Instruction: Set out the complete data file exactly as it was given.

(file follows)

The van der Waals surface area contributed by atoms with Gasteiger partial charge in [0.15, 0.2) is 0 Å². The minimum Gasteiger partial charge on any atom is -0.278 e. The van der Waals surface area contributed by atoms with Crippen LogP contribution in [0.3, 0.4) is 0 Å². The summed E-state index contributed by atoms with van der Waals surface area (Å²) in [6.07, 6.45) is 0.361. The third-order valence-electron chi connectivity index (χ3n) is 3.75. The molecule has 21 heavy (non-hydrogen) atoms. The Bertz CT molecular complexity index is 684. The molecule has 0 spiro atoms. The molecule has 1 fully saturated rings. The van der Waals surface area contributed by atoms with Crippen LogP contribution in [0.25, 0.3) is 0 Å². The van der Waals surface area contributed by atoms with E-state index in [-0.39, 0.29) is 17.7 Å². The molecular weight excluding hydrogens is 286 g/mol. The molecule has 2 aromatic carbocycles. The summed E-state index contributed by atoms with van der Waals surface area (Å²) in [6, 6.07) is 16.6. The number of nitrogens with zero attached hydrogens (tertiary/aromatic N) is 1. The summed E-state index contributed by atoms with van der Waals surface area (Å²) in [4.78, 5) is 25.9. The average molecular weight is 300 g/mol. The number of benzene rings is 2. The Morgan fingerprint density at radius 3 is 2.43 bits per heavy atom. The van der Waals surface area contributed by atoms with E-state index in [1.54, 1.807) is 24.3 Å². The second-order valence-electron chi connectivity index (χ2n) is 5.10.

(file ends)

The van der Waals surface area contributed by atoms with Gasteiger partial charge in [0.15, 0.2) is 0 Å². The minimum Gasteiger partial charge on any atom is -0.278 e. The van der Waals surface area contributed by atoms with Crippen LogP contribution in [0.3, 0.4) is 0 Å². The summed E-state index contributed by atoms with van der Waals surface area (Å²) in [6.07, 6.45) is 0.361. The third-order valence-electron chi connectivity index (χ3n) is 3.75. The molecule has 21 heavy (non-hydrogen) atoms. The Bertz CT molecular complexity index is 684. The molecule has 0 spiro atoms. The molecule has 1 fully saturated rings. The van der Waals surface area contributed by atoms with Crippen LogP contribution in [0.25, 0.3) is 0 Å². The van der Waals surface area contributed by atoms with E-state index in [-0.39, 0.29) is 17.7 Å². The molecular weight excluding hydrogens is 286 g/mol. The molecule has 2 aromatic carbocycles. The summed E-state index contributed by atoms with van der Waals surface area (Å²) in [6, 6.07) is 16.6. The number of nitrogens with zero attached hydrogens (tertiary/aromatic N) is 1. The summed E-state index contributed by atoms with van der Waals surface area (Å²) in [4.78, 5) is 25.9. The average molecular weight is 300 g/mol. The number of benzene rings is 2. The Morgan fingerprint density at radius 3 is 2.43 bits per heavy atom. The van der Waals surface area contributed by atoms with E-state index in [1.54, 1.807) is 24.3 Å². The second-order valence-electron chi connectivity index (χ2n) is 5.10.